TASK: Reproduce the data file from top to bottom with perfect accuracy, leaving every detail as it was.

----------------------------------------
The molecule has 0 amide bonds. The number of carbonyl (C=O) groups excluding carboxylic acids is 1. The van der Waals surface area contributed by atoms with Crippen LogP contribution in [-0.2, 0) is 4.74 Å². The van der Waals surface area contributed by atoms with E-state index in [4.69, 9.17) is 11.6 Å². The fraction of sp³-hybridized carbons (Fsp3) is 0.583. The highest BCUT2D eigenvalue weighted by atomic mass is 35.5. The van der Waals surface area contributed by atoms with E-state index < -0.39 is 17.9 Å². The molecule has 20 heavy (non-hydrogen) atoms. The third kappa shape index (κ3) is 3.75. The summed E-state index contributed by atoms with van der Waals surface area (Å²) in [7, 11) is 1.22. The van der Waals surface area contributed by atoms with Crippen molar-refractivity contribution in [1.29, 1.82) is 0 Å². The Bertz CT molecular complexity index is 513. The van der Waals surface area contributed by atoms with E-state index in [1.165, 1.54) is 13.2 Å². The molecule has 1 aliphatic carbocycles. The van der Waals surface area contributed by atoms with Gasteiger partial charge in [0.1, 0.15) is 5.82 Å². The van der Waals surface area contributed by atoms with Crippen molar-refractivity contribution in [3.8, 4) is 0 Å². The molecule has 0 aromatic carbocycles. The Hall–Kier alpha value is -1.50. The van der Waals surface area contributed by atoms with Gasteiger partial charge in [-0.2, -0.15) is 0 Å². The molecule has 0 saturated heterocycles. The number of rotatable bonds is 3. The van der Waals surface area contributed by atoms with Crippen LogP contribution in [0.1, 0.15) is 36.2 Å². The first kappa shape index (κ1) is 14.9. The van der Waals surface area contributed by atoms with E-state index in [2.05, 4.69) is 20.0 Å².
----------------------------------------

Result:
The molecule has 0 amide bonds. The number of carbonyl (C=O) groups excluding carboxylic acids is 1. The van der Waals surface area contributed by atoms with Crippen LogP contribution in [-0.2, 0) is 4.74 Å². The van der Waals surface area contributed by atoms with E-state index in [4.69, 9.17) is 11.6 Å². The fraction of sp³-hybridized carbons (Fsp3) is 0.583. The highest BCUT2D eigenvalue weighted by atomic mass is 35.5. The van der Waals surface area contributed by atoms with E-state index < -0.39 is 17.9 Å². The molecule has 20 heavy (non-hydrogen) atoms. The third kappa shape index (κ3) is 3.75. The summed E-state index contributed by atoms with van der Waals surface area (Å²) in [7, 11) is 1.22. The van der Waals surface area contributed by atoms with Crippen molar-refractivity contribution in [1.29, 1.82) is 0 Å². The Bertz CT molecular complexity index is 513. The van der Waals surface area contributed by atoms with E-state index in [1.165, 1.54) is 13.2 Å². The molecule has 1 aliphatic carbocycles. The van der Waals surface area contributed by atoms with Gasteiger partial charge in [0.1, 0.15) is 5.82 Å². The van der Waals surface area contributed by atoms with Crippen molar-refractivity contribution in [3.8, 4) is 0 Å². The molecule has 0 aromatic carbocycles. The Hall–Kier alpha value is -1.50. The van der Waals surface area contributed by atoms with Gasteiger partial charge in [-0.2, -0.15) is 0 Å². The molecule has 0 saturated heterocycles. The number of rotatable bonds is 3. The van der Waals surface area contributed by atoms with Crippen LogP contribution in [0.1, 0.15) is 36.2 Å². The first kappa shape index (κ1) is 14.9. The van der Waals surface area contributed by atoms with E-state index in [2.05, 4.69) is 20.0 Å².